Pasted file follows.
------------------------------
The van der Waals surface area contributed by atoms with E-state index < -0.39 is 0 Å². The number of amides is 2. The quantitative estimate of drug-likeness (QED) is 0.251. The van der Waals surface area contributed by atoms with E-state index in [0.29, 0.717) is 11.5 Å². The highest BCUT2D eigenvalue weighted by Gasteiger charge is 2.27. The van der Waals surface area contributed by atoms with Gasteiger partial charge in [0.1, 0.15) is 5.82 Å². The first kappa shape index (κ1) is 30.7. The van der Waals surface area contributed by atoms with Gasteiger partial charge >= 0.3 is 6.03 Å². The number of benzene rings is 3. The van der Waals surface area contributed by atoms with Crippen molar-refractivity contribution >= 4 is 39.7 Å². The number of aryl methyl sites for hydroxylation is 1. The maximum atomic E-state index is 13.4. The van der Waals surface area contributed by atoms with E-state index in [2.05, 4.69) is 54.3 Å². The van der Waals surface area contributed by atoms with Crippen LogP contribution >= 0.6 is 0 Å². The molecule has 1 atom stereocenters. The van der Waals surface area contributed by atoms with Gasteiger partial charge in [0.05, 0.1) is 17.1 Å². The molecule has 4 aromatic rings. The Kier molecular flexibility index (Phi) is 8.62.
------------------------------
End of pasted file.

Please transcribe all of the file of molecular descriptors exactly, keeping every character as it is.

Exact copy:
The van der Waals surface area contributed by atoms with E-state index < -0.39 is 0 Å². The number of amides is 2. The quantitative estimate of drug-likeness (QED) is 0.251. The van der Waals surface area contributed by atoms with E-state index in [0.29, 0.717) is 11.5 Å². The highest BCUT2D eigenvalue weighted by Gasteiger charge is 2.27. The van der Waals surface area contributed by atoms with Gasteiger partial charge in [0.1, 0.15) is 5.82 Å². The first kappa shape index (κ1) is 30.7. The van der Waals surface area contributed by atoms with Gasteiger partial charge >= 0.3 is 6.03 Å². The number of benzene rings is 3. The van der Waals surface area contributed by atoms with Crippen molar-refractivity contribution >= 4 is 39.7 Å². The number of aryl methyl sites for hydroxylation is 1. The maximum atomic E-state index is 13.4. The van der Waals surface area contributed by atoms with E-state index in [2.05, 4.69) is 54.3 Å². The van der Waals surface area contributed by atoms with Crippen LogP contribution >= 0.6 is 0 Å². The molecule has 1 atom stereocenters. The van der Waals surface area contributed by atoms with Gasteiger partial charge in [0.05, 0.1) is 17.1 Å². The molecule has 4 aromatic rings. The Kier molecular flexibility index (Phi) is 8.62.